“7 Year Itch” Art Show at Strychnin Gallery Berlin

In Billy Wilder’s movie from 1955, the title “Seven Year Itch“ refers to the declining affection between partners after being in a relationship for seven years. I’m not the one to decide if this is a psychological phenomenon to be taken seriously or a mere cliché – in the case of the notorious Strychnin Gallery, whose Berlin branch was founded in 2003 by Yasha Young and whose best of exhibition was named after this quote, it surely gains different aspects of meaning. Strychnin, with their vast range of genres and styles is far away from a “monogamous“ relationship with any particular movement within the fine arts. Maybe this is why there is no sign of declining interest at all to bear. In some languages, „itching“ is also a metaphor for feeling restless about something, and it might serve as the most appropriate connotation of the phrase: Strychnin looks back on seven years of prolific and restless art shows and now presents their first retrospective.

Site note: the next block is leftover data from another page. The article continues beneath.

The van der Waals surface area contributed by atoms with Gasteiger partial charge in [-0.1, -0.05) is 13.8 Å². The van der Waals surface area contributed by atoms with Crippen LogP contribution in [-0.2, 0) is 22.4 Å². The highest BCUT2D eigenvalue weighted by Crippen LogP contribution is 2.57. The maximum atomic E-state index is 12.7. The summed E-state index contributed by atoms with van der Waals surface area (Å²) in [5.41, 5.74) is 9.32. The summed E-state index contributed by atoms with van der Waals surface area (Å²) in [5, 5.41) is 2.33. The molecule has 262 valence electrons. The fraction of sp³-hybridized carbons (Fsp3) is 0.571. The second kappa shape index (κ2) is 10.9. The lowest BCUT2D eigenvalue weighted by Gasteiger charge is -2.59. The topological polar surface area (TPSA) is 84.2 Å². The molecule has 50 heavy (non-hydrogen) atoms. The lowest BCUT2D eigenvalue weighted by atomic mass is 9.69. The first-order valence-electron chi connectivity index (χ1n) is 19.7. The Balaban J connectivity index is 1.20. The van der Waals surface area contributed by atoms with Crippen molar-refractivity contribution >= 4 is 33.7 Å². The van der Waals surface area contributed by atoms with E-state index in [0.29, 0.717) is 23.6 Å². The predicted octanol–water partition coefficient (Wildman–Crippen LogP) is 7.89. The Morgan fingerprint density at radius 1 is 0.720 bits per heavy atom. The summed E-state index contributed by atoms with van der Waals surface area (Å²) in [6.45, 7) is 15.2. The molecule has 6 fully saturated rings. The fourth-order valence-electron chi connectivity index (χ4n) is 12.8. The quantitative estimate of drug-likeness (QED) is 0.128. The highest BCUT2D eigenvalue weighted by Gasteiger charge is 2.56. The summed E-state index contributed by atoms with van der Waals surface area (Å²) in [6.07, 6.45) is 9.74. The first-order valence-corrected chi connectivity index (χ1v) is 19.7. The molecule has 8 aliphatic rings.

The anniversary celebration started last Friday and presents a selection of about 60 international artists, who all have exhibited there before. When talking about various styles and genres, one shouldn’t ignore some obvious combining elements that are leitmotifs of some sort in the history of their choice.  I’m talking about a focus on phenomena usually labeled „lowbrow“, „pop surrealism“ or „fantastic realism“ – styles in which classical modernism, folklore and counter culture meet, where influences from comics, book illustrations and underground music are hard to overlook, and whose subjects are figurative and narrative in the deconstructive way of a Murakami novel or a movie by Julio Medem or Tim Burton. For example, this is the case in the works of two Davids from across the Atlantic Ocean, Hochbaum and Stoupakis, who can’t be missing among Strychnin’s greatest hits. Consider Stoupakis’ childlike fairytale set pieces, which are both kitchy and nightmarish and gained a lot of critical reputation in mags like Juxtapose and Hi Fructose; or think of the collaged foto and painting fragments of Hochbaum’s mythical dreamscenes full of mediaeval cityscapes and strange women with brushwood on their backs – they all appear like screenshots from a folk tale which follows a surrealist script and is accompanied by some punkish score.